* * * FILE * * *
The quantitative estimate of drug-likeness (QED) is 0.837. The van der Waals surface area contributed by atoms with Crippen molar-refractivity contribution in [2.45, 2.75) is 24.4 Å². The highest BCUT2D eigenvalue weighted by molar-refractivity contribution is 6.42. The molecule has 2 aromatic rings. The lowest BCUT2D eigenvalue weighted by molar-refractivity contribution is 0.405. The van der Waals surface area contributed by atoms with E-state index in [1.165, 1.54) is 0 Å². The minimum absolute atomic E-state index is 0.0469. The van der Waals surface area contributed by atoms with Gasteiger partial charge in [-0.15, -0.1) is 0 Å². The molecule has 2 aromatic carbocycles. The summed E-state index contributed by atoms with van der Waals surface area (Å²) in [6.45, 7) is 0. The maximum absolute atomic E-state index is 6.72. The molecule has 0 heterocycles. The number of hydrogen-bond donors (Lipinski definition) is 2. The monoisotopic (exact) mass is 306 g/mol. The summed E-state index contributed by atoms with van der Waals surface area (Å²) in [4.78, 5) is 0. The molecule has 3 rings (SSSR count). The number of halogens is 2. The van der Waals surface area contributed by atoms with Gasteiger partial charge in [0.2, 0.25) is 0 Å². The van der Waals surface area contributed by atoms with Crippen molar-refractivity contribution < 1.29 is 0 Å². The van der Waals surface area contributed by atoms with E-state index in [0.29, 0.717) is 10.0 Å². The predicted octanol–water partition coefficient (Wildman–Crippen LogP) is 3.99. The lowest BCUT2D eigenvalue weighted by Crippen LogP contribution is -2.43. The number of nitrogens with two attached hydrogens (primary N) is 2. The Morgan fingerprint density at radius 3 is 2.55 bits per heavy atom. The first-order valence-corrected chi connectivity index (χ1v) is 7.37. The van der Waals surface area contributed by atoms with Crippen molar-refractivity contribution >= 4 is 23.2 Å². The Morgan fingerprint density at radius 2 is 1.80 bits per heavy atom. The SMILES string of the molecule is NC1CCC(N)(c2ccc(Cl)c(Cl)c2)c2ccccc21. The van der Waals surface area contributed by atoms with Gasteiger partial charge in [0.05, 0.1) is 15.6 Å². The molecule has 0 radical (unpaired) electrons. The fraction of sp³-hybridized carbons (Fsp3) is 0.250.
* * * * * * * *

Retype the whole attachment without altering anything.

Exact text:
The quantitative estimate of drug-likeness (QED) is 0.837. The van der Waals surface area contributed by atoms with Crippen molar-refractivity contribution in [2.45, 2.75) is 24.4 Å². The highest BCUT2D eigenvalue weighted by molar-refractivity contribution is 6.42. The molecule has 2 aromatic rings. The lowest BCUT2D eigenvalue weighted by molar-refractivity contribution is 0.405. The van der Waals surface area contributed by atoms with E-state index in [1.165, 1.54) is 0 Å². The minimum absolute atomic E-state index is 0.0469. The van der Waals surface area contributed by atoms with Gasteiger partial charge in [-0.15, -0.1) is 0 Å². The molecule has 2 aromatic carbocycles. The summed E-state index contributed by atoms with van der Waals surface area (Å²) in [6.45, 7) is 0. The maximum absolute atomic E-state index is 6.72. The molecule has 0 heterocycles. The number of hydrogen-bond donors (Lipinski definition) is 2. The monoisotopic (exact) mass is 306 g/mol. The summed E-state index contributed by atoms with van der Waals surface area (Å²) in [4.78, 5) is 0. The molecule has 3 rings (SSSR count). The number of halogens is 2. The van der Waals surface area contributed by atoms with Gasteiger partial charge in [0.2, 0.25) is 0 Å². The van der Waals surface area contributed by atoms with Crippen molar-refractivity contribution < 1.29 is 0 Å². The van der Waals surface area contributed by atoms with E-state index in [0.29, 0.717) is 10.0 Å². The predicted octanol–water partition coefficient (Wildman–Crippen LogP) is 3.99. The lowest BCUT2D eigenvalue weighted by Crippen LogP contribution is -2.43. The number of nitrogens with two attached hydrogens (primary N) is 2. The Morgan fingerprint density at radius 3 is 2.55 bits per heavy atom. The first-order valence-corrected chi connectivity index (χ1v) is 7.37. The van der Waals surface area contributed by atoms with Crippen molar-refractivity contribution >= 4 is 23.2 Å². The Morgan fingerprint density at radius 2 is 1.80 bits per heavy atom. The SMILES string of the molecule is NC1CCC(N)(c2ccc(Cl)c(Cl)c2)c2ccccc21. The van der Waals surface area contributed by atoms with Gasteiger partial charge in [0.05, 0.1) is 15.6 Å². The molecule has 0 radical (unpaired) electrons. The fraction of sp³-hybridized carbons (Fsp3) is 0.250.